Unless all my training is wrong, It's an "either / or" for the lender.   1099 or deficiency...not both.
 
Short Sale Sellers should also keep their paperwork indefinitely.  **critical**
 
SOme things to consider--Remember the Chase class action lawsuit where Chase was seeking payment on re-packaged and renumbered default loans which had been *fully discharged* in Federal bankruptcy cases?  They harassed the bankrupt clients unceasingly...then held up their later car loans, refinances, new loans, etc.   Totally illegal!
 
        The Sharks (lenders) can be shameless....Lie....Cheat....Steal....
 
***Please note*** that the Mortgage Forgiveness Debt Relief Act of 2007 may full or partially protect owner/occupants from the tax penalty under certain circumstances.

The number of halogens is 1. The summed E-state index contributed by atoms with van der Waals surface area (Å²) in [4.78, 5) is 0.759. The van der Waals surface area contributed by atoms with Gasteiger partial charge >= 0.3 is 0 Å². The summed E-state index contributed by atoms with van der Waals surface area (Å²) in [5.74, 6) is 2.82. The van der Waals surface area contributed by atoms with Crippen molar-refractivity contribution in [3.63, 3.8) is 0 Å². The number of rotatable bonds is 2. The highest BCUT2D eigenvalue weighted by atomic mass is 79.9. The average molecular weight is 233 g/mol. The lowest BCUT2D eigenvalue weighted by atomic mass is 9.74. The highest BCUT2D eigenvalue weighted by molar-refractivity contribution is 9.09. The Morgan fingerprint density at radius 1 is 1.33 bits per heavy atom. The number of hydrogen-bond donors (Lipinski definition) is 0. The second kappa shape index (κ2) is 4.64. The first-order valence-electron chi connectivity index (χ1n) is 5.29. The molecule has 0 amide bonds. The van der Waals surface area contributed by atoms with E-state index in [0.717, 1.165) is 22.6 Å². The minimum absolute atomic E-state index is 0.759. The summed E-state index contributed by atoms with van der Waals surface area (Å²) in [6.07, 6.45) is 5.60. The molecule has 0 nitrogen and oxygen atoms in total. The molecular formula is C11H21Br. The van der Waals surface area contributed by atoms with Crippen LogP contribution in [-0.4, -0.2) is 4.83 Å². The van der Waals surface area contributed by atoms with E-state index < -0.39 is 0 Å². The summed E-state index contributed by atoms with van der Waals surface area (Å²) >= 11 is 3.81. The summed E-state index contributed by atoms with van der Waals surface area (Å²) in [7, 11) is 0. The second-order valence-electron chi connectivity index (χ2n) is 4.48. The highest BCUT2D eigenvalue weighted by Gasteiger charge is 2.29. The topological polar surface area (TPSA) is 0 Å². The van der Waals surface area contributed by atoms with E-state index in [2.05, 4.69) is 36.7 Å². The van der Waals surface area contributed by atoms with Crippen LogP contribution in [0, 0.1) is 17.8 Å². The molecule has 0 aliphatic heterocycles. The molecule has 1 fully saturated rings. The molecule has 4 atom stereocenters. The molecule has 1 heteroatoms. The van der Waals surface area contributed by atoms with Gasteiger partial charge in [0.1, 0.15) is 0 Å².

if they were occupants and it was an original loan.  Refinances and Equity loans may or may not qualify for that exemption...see your CPA.
 
"Debt forgiven on second homes, rental property, business property, credit cards or car loans *does not qualify* for the new tax-relief provision. In some cases, however, other kinds of tax relief, based on insolvency, for example, may be available. See Form 982 for details.